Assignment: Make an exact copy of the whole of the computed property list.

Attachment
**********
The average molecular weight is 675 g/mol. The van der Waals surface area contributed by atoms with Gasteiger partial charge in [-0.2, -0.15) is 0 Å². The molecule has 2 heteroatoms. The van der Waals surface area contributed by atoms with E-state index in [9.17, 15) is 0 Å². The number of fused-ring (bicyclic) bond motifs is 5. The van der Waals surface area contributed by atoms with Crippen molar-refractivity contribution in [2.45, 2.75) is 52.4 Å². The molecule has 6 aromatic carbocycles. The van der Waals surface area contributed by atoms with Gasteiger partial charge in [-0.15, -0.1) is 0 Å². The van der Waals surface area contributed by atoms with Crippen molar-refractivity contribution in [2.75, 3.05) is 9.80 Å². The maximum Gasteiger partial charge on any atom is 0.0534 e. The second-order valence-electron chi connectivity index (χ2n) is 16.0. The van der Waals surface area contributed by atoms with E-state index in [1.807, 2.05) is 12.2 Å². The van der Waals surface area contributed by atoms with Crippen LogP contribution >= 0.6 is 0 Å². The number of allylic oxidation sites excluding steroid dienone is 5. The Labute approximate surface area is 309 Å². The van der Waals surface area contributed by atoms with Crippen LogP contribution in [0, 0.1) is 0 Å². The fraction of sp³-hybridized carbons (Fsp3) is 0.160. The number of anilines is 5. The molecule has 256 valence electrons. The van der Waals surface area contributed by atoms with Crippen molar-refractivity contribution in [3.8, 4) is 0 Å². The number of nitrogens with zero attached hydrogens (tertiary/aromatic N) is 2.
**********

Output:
The average molecular weight is 675 g/mol. The van der Waals surface area contributed by atoms with Gasteiger partial charge in [-0.2, -0.15) is 0 Å². The molecule has 2 heteroatoms. The van der Waals surface area contributed by atoms with E-state index in [9.17, 15) is 0 Å². The number of fused-ring (bicyclic) bond motifs is 5. The van der Waals surface area contributed by atoms with Crippen molar-refractivity contribution in [2.45, 2.75) is 52.4 Å². The molecule has 6 aromatic carbocycles. The van der Waals surface area contributed by atoms with Gasteiger partial charge in [-0.15, -0.1) is 0 Å². The van der Waals surface area contributed by atoms with Crippen molar-refractivity contribution in [2.75, 3.05) is 9.80 Å². The maximum Gasteiger partial charge on any atom is 0.0534 e. The second-order valence-electron chi connectivity index (χ2n) is 16.0. The van der Waals surface area contributed by atoms with E-state index in [1.807, 2.05) is 12.2 Å². The van der Waals surface area contributed by atoms with Crippen LogP contribution >= 0.6 is 0 Å². The number of allylic oxidation sites excluding steroid dienone is 5. The Labute approximate surface area is 309 Å². The van der Waals surface area contributed by atoms with Crippen LogP contribution in [0, 0.1) is 0 Å². The fraction of sp³-hybridized carbons (Fsp3) is 0.160. The number of anilines is 5. The molecule has 256 valence electrons. The van der Waals surface area contributed by atoms with Crippen molar-refractivity contribution in [3.8, 4) is 0 Å². The number of nitrogens with zero attached hydrogens (tertiary/aromatic N) is 2.